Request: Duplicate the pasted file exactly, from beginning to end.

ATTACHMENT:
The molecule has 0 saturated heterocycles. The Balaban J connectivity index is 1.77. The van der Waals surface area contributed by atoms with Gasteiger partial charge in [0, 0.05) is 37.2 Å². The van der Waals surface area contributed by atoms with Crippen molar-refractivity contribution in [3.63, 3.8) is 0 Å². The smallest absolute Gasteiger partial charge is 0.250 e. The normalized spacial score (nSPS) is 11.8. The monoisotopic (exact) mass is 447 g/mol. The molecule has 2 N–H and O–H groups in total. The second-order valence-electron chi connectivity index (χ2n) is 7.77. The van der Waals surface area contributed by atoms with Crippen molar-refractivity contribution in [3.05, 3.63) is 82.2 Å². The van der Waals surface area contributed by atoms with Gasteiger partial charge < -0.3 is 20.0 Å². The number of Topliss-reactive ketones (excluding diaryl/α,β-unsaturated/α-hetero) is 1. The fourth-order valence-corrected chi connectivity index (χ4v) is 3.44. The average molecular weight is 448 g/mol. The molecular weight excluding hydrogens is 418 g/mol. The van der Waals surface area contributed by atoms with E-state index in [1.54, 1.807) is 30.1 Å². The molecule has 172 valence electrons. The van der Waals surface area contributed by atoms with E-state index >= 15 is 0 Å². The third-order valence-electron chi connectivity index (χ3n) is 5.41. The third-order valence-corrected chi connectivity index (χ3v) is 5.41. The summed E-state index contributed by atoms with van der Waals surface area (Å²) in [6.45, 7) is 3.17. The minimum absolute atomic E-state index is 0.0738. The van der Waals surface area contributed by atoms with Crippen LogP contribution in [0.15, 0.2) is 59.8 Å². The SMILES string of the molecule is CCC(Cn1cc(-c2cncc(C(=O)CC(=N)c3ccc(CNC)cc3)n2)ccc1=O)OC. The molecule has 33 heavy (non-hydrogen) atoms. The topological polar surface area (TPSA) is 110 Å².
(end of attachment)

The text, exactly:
The molecule has 0 saturated heterocycles. The Balaban J connectivity index is 1.77. The van der Waals surface area contributed by atoms with Gasteiger partial charge in [0, 0.05) is 37.2 Å². The van der Waals surface area contributed by atoms with Crippen molar-refractivity contribution in [3.63, 3.8) is 0 Å². The smallest absolute Gasteiger partial charge is 0.250 e. The normalized spacial score (nSPS) is 11.8. The monoisotopic (exact) mass is 447 g/mol. The molecule has 2 N–H and O–H groups in total. The second-order valence-electron chi connectivity index (χ2n) is 7.77. The van der Waals surface area contributed by atoms with Crippen molar-refractivity contribution in [3.05, 3.63) is 82.2 Å². The van der Waals surface area contributed by atoms with Gasteiger partial charge < -0.3 is 20.0 Å². The number of Topliss-reactive ketones (excluding diaryl/α,β-unsaturated/α-hetero) is 1. The fourth-order valence-corrected chi connectivity index (χ4v) is 3.44. The average molecular weight is 448 g/mol. The molecular weight excluding hydrogens is 418 g/mol. The van der Waals surface area contributed by atoms with E-state index in [1.54, 1.807) is 30.1 Å². The molecule has 172 valence electrons. The van der Waals surface area contributed by atoms with E-state index >= 15 is 0 Å². The third-order valence-electron chi connectivity index (χ3n) is 5.41. The third-order valence-corrected chi connectivity index (χ3v) is 5.41. The summed E-state index contributed by atoms with van der Waals surface area (Å²) in [6.45, 7) is 3.17. The minimum absolute atomic E-state index is 0.0738. The van der Waals surface area contributed by atoms with Crippen LogP contribution in [0.15, 0.2) is 59.8 Å². The SMILES string of the molecule is CCC(Cn1cc(-c2cncc(C(=O)CC(=N)c3ccc(CNC)cc3)n2)ccc1=O)OC. The molecule has 33 heavy (non-hydrogen) atoms. The topological polar surface area (TPSA) is 110 Å².